Optimism about carbon capture technology for reducing emissions is high in Alberta. Six projects received government approval earlier in the year to explore carbon hubs, central facilities where a range of emissions-intensive industries can store emissions. Alberta is also sorting through upward of 40 more applications to use the province’s bounty of geological formations that can store carbon.

Mr. Cameron said more certainty is also needed on the federal government’s investment tax credit and carbon credit pricing, and Alberta’s rules that will allow companies to deduct some of their investment costs from their royalties. In the meantime, the alliance plans to start an application process for its carbon sequestration hub.

“We share the government’s goal of achieving net zero by 2050, but we need to balance ambition with what can be practically and economically achieved by 2030,” he said.

Canada’s government plans to cut greenhouse gas emissions by 30 per cent by 2030

The Business Council of Canada has also backed Ottawa’s pledge to hit net-zero emissions by 2050. It says it supports “significantly reducing” emissions by 2030, but echoed the concerns of the alliance. Mr. Dillon said the clean fuel standard and the cap on oil and gas sector emissions also need more clarity.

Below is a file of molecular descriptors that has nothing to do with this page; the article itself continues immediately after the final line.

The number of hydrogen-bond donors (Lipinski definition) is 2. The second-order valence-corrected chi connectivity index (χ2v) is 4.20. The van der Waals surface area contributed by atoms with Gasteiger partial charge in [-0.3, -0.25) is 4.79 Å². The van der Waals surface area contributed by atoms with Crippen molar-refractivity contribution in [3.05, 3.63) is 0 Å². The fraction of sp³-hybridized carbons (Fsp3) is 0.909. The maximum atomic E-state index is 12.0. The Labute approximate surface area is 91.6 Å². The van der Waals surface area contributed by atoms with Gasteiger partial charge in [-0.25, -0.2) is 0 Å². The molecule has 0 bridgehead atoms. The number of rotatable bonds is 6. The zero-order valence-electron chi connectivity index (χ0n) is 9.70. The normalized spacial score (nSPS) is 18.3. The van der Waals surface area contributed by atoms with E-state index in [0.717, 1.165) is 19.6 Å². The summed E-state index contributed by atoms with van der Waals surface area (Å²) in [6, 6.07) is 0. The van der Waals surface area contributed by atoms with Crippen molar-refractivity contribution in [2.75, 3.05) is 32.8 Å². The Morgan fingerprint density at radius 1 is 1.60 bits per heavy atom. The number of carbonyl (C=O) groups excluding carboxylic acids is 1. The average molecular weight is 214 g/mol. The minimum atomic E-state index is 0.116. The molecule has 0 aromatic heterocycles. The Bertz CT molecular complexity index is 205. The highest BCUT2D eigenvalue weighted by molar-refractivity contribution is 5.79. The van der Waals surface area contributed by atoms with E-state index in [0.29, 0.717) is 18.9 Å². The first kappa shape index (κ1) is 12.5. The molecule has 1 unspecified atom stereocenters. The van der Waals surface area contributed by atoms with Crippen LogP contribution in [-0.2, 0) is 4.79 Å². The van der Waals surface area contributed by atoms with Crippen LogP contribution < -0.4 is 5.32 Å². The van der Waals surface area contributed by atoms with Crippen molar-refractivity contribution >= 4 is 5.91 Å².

In March, Mr. Guilbeault told Reuters the emissions cap will be completed by early 2023.

The Finance Department was not able to say on Tuesday when the legislation for the investment tax credit will be tabled, but noted it will apply to eligible expenses retroactive to 2021.

One of the documents The Globe reported on Tuesday says that about 42 megatonnes of emissions cuts from the oil and gas sector by 2030 could be “technically feasible” but would require “extraordinary efforts.” The document says that going beyond those reductions would likely require a production cut, which the government has said it’s not contemplating.

The internal report aligns with what Alberta Energy Minister Sonya Savage has said is actually achievable by the end of the decade. She said in an interview on Tuesday that the federal government doesn’t have the jurisdiction to impose a production cut, and doing so would run counter to Canada’s economic and energy security interests.

While there’s enough time for new technology to come online to meet the 2050 emissions targets, Ms. Savage said she’s concerned the 2030 interim target comes too soon.

In the House of Commons on Tuesday, opposition parties said the government’s climate-change rhetoric is out of step with reality.

Mr. Trudeau’s “net-zero reduction plan had net-zero chance of meeting its emissions targets,” New Democrat MP Charlie Angus said in Question Period. Meanwhile, Bloc Québécois Leader Yves François Blanchet said the documents show the Prime Minister and Mr. Guilbeault made “phony announcements,” and called on Mr. Trudeau to apologize for misleading voters.

The federal Conservatives say Mr. Trudeau should have stuck to a less ambitious target for 2030. Conservative MP Kyle Seeback said the government needs to show how it will meet its target without forcing an oil and gas production cut.

Meantime, Mr. Angus took issue with the government’s plans to allow production to continue to grow. “The government has a fiction that you can massively produce oil, burn it and somehow the planet’s not going to notice,” he said.